TOKYO (Reuters) - Japanese Prime Minister Fumio Kishida's cabinet will include five female ministers, the same number as in two previous administrations, Japanese media reported on Wednesday, as the premier seeks to boost his sagging ratings with fresh faces.
Kishida, who assumed office two years ago, has seen his popularity dip in recent months after a string of scandals, including data mishaps linked to government ID cards and the arrest of a vice minister under suspicion of bribery.
About 43% of respondents disapproved of Kishida's leadership while 36% approved, according to a poll by public broadcaster NHK conducted last week.
Yoko Kamikawa, a former justice minister who oversaw the execution of the Aum Shinrikyo doomsday cult that carried out a deadly sarin gas attack on the Tokyo subway in 1995, will become foreign minister, the media outlets said.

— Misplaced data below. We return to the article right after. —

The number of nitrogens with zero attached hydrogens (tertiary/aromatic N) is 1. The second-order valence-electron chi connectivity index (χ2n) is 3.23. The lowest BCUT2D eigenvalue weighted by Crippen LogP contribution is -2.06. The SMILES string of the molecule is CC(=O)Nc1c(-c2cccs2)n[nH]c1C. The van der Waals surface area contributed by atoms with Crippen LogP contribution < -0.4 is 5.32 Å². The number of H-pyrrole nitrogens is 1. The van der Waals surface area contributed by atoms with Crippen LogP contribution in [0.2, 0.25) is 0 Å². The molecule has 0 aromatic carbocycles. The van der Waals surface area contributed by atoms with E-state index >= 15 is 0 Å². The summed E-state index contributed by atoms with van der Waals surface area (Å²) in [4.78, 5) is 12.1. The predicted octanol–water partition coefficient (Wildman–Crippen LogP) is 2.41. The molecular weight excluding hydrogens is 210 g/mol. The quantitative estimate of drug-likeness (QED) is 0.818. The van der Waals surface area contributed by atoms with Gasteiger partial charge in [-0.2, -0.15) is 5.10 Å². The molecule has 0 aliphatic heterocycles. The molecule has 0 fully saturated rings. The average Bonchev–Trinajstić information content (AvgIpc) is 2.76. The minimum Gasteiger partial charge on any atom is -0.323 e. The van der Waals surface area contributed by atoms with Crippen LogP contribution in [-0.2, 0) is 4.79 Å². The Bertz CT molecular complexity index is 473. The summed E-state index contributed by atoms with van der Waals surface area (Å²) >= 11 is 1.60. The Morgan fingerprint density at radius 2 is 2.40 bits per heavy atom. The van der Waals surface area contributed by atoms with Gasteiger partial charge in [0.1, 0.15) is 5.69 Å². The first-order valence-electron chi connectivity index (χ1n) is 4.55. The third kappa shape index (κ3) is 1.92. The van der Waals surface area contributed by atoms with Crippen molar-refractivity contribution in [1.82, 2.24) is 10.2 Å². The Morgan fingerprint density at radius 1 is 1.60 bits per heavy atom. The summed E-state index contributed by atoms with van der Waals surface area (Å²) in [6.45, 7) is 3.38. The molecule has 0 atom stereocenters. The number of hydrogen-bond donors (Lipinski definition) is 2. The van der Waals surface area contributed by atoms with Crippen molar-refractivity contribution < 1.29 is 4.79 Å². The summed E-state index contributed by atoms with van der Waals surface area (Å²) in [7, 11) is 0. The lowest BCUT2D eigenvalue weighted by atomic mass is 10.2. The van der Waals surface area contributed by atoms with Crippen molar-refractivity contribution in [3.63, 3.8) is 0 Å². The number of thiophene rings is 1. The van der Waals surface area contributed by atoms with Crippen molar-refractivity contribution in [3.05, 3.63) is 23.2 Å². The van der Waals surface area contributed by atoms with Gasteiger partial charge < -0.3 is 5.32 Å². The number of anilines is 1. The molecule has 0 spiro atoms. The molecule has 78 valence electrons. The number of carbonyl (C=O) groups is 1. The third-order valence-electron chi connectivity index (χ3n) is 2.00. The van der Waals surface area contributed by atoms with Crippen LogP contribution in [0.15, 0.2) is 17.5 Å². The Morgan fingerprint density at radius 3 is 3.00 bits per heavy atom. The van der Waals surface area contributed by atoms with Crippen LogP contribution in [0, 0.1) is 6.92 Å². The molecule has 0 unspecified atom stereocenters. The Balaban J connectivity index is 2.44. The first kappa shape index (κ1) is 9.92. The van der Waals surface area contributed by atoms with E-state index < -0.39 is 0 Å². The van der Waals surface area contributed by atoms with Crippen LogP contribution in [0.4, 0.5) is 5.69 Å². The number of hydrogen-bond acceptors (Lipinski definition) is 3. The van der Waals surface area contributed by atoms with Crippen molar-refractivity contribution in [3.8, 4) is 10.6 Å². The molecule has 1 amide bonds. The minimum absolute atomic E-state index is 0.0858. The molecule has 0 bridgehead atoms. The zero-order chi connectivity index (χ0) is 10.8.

Sanae Takaichi will remain economic security minister. Kishida also appointed three more women with no prior ministerial experience to posts overseeing the declining birthrate, the revitalisation of regional economies, and the reconstruction of the areas devastated by a massive earthquake and tsunami ten years ago.
The number of women in cabinet is the same as previous cabinets led by former premiers Junichiro Koizumi and Shinzo Abe.
Kishida has also appointed pro-Taiwan politician Minoru Kihara to head the defence ministry, while retaining Shunichi Suzuki as finance minister and Yasutoshi Nishimura as economic minister, the media outlets said.
(Reporting by Sakura Murakami; editing by Miral Fahmy)